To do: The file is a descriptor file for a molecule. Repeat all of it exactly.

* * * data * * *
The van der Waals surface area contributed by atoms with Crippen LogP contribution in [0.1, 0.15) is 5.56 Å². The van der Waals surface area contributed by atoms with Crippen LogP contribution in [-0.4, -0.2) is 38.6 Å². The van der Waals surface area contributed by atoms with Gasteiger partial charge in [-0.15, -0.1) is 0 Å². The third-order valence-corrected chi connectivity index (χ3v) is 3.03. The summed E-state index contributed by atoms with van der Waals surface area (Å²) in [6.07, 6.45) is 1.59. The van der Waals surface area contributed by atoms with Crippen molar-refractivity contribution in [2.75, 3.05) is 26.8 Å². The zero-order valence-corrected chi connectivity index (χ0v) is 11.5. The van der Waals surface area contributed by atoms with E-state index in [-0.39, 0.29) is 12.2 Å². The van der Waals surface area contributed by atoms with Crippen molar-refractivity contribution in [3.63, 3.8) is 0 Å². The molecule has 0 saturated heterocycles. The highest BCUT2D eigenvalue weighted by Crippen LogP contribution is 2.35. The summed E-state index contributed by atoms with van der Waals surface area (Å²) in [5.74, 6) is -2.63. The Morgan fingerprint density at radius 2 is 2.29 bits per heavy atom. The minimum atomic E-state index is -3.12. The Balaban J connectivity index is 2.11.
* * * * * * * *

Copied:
The van der Waals surface area contributed by atoms with Crippen LogP contribution in [0.1, 0.15) is 5.56 Å². The van der Waals surface area contributed by atoms with Crippen LogP contribution in [-0.4, -0.2) is 38.6 Å². The van der Waals surface area contributed by atoms with Gasteiger partial charge in [-0.15, -0.1) is 0 Å². The third-order valence-corrected chi connectivity index (χ3v) is 3.03. The summed E-state index contributed by atoms with van der Waals surface area (Å²) in [6.07, 6.45) is 1.59. The van der Waals surface area contributed by atoms with Crippen molar-refractivity contribution in [2.75, 3.05) is 26.8 Å². The zero-order valence-corrected chi connectivity index (χ0v) is 11.5. The van der Waals surface area contributed by atoms with E-state index in [-0.39, 0.29) is 12.2 Å². The van der Waals surface area contributed by atoms with Crippen molar-refractivity contribution in [3.63, 3.8) is 0 Å². The molecule has 0 saturated heterocycles. The highest BCUT2D eigenvalue weighted by Crippen LogP contribution is 2.35. The summed E-state index contributed by atoms with van der Waals surface area (Å²) in [5.74, 6) is -2.63. The Morgan fingerprint density at radius 2 is 2.29 bits per heavy atom. The minimum atomic E-state index is -3.12. The Balaban J connectivity index is 2.11.